Editor’s note: Veronica Coons participated in the Cottonwood Extension District’s Master Gardener training class, the subject of this report.
It’s been said that a rising tide lifts all boats. As far as horticultural knowledge is concerned, Barton County’s ship is about to come in. Thursday, March 15, 11 Master Gardener trainees in the Kansas State University Extension program will complete their training and will begin efforts to give back hour for hour for the education they’ve received over the past seven weeks.
For the past three years, Alicia Boor, Ag Agent with the Cottonwood Extension District, has been a vocal advocate for bringing Kansas State University’s Master Gardener training to Barton County. In the fall of 2017, she received confirmation that the class would finally be offered in Great Bend in 2018.
That’s important because Extension currently offers Master Gardener training in eight locations. Six are permanent, located in the eastern half of the state, and two are floating, moving to a different community each year. Barton County’s was a floating location this year, and the only one offered in the western half of the state.
Instructors include state specialists from Kansas State University, local extension agents and local experts in specific subject matter. While this face-to-face experience is preferred by all, the time and expense of travel is a limitation for the program. Participants in Barton County this year experienced “zoom” learning, where instruction was streamed live over the internet, much like a webinar. This format may be utilized further in coming years, allowing more flexibility to would-be Master Gardeners to receive training closer to home. For those who were unable to attend a session, DVDs of the instruction have been made available and participants will be tested on the material.
County projects will provide volunteer opportunities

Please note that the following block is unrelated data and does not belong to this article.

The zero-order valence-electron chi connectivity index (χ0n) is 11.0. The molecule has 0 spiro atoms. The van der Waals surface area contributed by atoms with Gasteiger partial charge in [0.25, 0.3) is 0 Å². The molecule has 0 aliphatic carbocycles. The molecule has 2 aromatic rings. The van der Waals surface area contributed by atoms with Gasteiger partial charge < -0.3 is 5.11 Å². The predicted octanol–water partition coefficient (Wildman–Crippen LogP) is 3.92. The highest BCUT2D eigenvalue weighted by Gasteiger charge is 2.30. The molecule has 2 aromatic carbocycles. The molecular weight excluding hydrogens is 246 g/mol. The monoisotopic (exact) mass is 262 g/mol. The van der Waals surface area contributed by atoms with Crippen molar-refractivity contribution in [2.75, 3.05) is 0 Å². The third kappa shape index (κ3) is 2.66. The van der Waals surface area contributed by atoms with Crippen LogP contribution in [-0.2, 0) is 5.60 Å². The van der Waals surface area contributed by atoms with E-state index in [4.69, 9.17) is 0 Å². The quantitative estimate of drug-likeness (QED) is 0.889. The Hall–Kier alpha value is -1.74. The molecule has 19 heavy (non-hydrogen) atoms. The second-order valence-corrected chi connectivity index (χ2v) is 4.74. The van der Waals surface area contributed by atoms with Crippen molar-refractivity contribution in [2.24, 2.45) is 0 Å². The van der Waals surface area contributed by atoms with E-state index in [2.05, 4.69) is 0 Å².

Barton County and Pawnee County participants were joined by several certified Master Gardeners and trainees from Ellis and Russell Counties who opted to make the drive to Great Bend once a week for instruction.
Master Gardener trainees are provided 40 to 50 horticultural instruction at no cost, plus a nominal materials fee. In exchange, they agree to provide an equal number of hours of community service their first year in the program.
Cottonwood Extension District Horticultural Agent Rip Winkel has outlined three initial projects trainees will be encouraged to take part in: assisting with the Kansas Wetlands Education Center garden, orchard management at the Great Bend Brit Spaugh Zoo, and managing a vegetable test garden at Washington School.
“Education requires two things -- learning and teaching,” Winkel said. “Learning is for me, teaching is for other people. It should be fifty-fifty, or even forty-sixty, because it is better to receive, but you have to have it up here before you can give it.”
In all the projects going forward, Winkel wants to emphasize one question.
“I want us to ask how,” he said. “How are we going to learn, and how are we going to educate others.”
In 2014, Master Gardeners throughout the state gave 101,040 volunteer hours, an average of 80 hours per volunteer. According to KSU Extension, that’s the equivalent of 48 full time staff positions, an estimated value of $2,109,130.